If you need a tooth extraction in Atlanta and you’re also a smoker, you may be wondering when you can start smoking after your extraction. Can you smoke right away, or do you have to wait? How long should you wait before you start smoking again? What can happen if you start smoking too soon after an extraction? In this blog from Greater Atlanta Oral Facial Surgery, we’ll answer all of these questions and more.
Smoking After A Tooth Extraction Dramatically Raises Your Risk Of Complications
Smoking immediately after a tooth extraction is a really bad idea, and there are a couple of reasons why. The first reason is related to the physical action of smoking.
When you smoke a cigarette, you inhale deeply and suck air into your mouth and lungs through the cigarette. Then, you exhale forcefully to expel the smoke from your lungs and mouth. When you smoke after an extraction, the sucking action and exhalation of smoking can dislodge the blood clot that forms over your now-empty tooth socket.
This blood clot forms naturally after your extraction, and it helps protect your socket as it heals. But if this blood clot is dislodged, this causes a condition called “dry socket.” Dry socket can cause lots of pain, raise your risk of infections, and lead to other complications if it’s left untreated. Smokers are about 3x more likely to develop dry socket, compared to non-smokers.
Dry socket is also why Dr. Shahriari and other dentists recommend avoiding forceful spitting and using straws for at least 2-3 days after your extraction. Spitting or using a straw can also dislodge your blood clot, causing dry socket.
The other reason that smoking is bad after a tooth extraction is related to the chemicals and harmful substances that cigarette smoke contains. Tobacco smoke contains nicotine, which is a stimulant and may lead to increased inflammation and bleeding. Smoking cigarettes also temporarily inhibits the oxygenation of blood, reducing your overall oxygen levels. This can impair and slow the overall healing process.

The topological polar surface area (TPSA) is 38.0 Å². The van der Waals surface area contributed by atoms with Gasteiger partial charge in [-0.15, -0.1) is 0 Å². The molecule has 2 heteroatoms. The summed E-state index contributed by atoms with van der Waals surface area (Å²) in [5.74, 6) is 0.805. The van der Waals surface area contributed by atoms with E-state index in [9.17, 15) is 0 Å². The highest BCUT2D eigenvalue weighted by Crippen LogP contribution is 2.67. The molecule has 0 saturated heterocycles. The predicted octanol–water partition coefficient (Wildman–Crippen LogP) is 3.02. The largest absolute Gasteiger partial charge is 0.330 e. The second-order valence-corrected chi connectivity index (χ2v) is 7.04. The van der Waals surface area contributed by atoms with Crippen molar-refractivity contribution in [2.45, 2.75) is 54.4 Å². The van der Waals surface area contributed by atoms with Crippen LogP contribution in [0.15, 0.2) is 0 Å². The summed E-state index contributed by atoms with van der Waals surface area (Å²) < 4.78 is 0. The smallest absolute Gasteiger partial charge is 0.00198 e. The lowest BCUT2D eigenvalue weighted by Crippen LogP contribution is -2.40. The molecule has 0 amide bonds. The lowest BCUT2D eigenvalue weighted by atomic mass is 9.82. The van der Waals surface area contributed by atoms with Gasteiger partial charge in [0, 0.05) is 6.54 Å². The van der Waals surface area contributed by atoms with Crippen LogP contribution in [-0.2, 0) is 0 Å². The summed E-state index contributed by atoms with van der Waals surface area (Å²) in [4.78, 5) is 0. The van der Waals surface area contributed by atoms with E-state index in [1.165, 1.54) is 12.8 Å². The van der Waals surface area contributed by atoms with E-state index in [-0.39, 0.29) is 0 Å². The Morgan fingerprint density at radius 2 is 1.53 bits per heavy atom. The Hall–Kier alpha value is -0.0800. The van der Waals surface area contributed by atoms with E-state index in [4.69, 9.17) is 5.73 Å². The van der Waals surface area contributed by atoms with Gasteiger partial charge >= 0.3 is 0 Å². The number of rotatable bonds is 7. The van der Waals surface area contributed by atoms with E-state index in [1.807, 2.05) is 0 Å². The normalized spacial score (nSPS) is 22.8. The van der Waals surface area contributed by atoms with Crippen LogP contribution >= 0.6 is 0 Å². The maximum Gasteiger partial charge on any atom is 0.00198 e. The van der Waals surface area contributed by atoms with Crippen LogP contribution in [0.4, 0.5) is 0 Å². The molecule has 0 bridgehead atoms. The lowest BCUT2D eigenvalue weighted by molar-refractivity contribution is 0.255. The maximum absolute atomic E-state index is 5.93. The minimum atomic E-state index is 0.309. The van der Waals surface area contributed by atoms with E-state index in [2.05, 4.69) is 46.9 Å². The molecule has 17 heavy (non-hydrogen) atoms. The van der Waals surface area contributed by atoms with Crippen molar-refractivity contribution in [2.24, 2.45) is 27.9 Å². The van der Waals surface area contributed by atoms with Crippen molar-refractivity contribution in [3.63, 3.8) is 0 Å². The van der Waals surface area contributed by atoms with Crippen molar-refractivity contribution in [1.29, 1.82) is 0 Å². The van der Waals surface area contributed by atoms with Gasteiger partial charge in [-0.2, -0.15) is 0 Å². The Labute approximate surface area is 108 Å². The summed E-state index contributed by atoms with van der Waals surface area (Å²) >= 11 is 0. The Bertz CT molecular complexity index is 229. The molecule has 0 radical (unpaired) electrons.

Quitting Is Best – But If You Smoke, Wait At Least 72 Hours After Your Tooth Extraction
Quitting smoking completely is the best way to make sure your mouth heals properly after an extraction, and it has lots of benefits for your dental health and overall health, too. So if you are a smoker and you’re having a tooth extracted, this is a great time to consider quitting.
But if you are a smoker and plan to continue smoking, you must wait at least 72 hours after your extraction before you have a cigarette, at a minimum. Ideally, you should wait at least 5-7 days, or longer if you can.
This is because dry socket usually occurs within 3-5 days of tooth extraction, but it can happen at any time until your gums have completely healed. The longer you wait, the less likely you are to develop dry socket.
Need Tooth Extractions In Greater Atlanta? Come To Our Office For A Consultation
If you think that you need a tooth extraction in the greater Atlanta area, Dr. Abtin Shahriari and the team at Greater Atlanta Oral Facial Surgery are here to help. Oral surgery is our specialty, and no case is too complex for our team. Contact us online or give us a call at (404) 433-8433 today. We’re always accepting new patients, and we’re happy to help you get relief from your pain, restore your smile, and get your oral health back on track.